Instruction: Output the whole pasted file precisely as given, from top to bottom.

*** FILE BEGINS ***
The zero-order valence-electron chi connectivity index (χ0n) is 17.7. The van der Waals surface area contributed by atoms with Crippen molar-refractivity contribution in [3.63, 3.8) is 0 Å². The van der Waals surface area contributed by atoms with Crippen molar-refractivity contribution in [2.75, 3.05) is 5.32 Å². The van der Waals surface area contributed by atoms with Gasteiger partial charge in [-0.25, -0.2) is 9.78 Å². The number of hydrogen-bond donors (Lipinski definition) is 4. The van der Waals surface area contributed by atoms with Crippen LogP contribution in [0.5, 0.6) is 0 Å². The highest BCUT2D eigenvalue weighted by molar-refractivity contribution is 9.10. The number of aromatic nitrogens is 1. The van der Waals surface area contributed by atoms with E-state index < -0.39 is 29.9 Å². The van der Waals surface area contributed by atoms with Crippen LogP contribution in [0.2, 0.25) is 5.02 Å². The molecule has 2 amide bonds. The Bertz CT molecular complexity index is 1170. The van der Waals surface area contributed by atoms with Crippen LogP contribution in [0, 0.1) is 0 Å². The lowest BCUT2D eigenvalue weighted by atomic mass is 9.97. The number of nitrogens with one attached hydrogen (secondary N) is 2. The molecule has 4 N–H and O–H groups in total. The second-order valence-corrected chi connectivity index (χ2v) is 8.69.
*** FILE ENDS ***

The zero-order valence-electron chi connectivity index (χ0n) is 17.7. The van der Waals surface area contributed by atoms with Crippen molar-refractivity contribution in [3.63, 3.8) is 0 Å². The van der Waals surface area contributed by atoms with Crippen molar-refractivity contribution in [2.75, 3.05) is 5.32 Å². The van der Waals surface area contributed by atoms with Gasteiger partial charge in [-0.25, -0.2) is 9.78 Å². The number of hydrogen-bond donors (Lipinski definition) is 4. The van der Waals surface area contributed by atoms with Crippen LogP contribution in [0.5, 0.6) is 0 Å². The highest BCUT2D eigenvalue weighted by molar-refractivity contribution is 9.10. The number of aromatic nitrogens is 1. The van der Waals surface area contributed by atoms with E-state index < -0.39 is 29.9 Å². The van der Waals surface area contributed by atoms with Crippen LogP contribution in [0.2, 0.25) is 5.02 Å². The molecule has 2 amide bonds. The Bertz CT molecular complexity index is 1170. The van der Waals surface area contributed by atoms with Crippen LogP contribution in [0, 0.1) is 0 Å². The lowest BCUT2D eigenvalue weighted by atomic mass is 9.97. The number of nitrogens with one attached hydrogen (secondary N) is 2. The molecule has 4 N–H and O–H groups in total. The second-order valence-corrected chi connectivity index (χ2v) is 8.69.